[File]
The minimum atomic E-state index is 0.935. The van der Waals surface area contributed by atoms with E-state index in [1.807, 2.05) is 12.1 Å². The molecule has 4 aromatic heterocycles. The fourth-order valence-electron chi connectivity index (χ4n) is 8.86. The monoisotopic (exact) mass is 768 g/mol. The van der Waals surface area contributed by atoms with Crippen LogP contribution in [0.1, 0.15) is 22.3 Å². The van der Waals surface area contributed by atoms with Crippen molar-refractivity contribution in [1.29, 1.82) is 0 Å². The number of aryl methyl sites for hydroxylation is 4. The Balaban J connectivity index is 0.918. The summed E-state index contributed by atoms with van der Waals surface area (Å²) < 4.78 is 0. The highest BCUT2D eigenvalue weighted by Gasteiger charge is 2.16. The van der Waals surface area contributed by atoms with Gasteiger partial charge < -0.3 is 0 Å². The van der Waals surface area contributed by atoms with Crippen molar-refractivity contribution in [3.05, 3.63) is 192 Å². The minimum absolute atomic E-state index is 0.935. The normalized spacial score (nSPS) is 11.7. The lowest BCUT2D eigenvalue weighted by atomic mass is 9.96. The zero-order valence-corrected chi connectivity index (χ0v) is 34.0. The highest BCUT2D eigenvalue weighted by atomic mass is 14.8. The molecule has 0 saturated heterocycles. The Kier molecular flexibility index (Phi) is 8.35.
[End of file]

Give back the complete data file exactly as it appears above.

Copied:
The minimum atomic E-state index is 0.935. The van der Waals surface area contributed by atoms with E-state index in [1.807, 2.05) is 12.1 Å². The molecule has 4 aromatic heterocycles. The fourth-order valence-electron chi connectivity index (χ4n) is 8.86. The monoisotopic (exact) mass is 768 g/mol. The van der Waals surface area contributed by atoms with Crippen LogP contribution in [0.1, 0.15) is 22.3 Å². The van der Waals surface area contributed by atoms with Crippen molar-refractivity contribution in [1.29, 1.82) is 0 Å². The number of aryl methyl sites for hydroxylation is 4. The Balaban J connectivity index is 0.918. The summed E-state index contributed by atoms with van der Waals surface area (Å²) < 4.78 is 0. The highest BCUT2D eigenvalue weighted by Gasteiger charge is 2.16. The van der Waals surface area contributed by atoms with Gasteiger partial charge < -0.3 is 0 Å². The van der Waals surface area contributed by atoms with Crippen molar-refractivity contribution in [3.05, 3.63) is 192 Å². The minimum absolute atomic E-state index is 0.935. The normalized spacial score (nSPS) is 11.7. The lowest BCUT2D eigenvalue weighted by atomic mass is 9.96. The zero-order valence-corrected chi connectivity index (χ0v) is 34.0. The highest BCUT2D eigenvalue weighted by atomic mass is 14.8. The molecule has 0 saturated heterocycles. The Kier molecular flexibility index (Phi) is 8.35.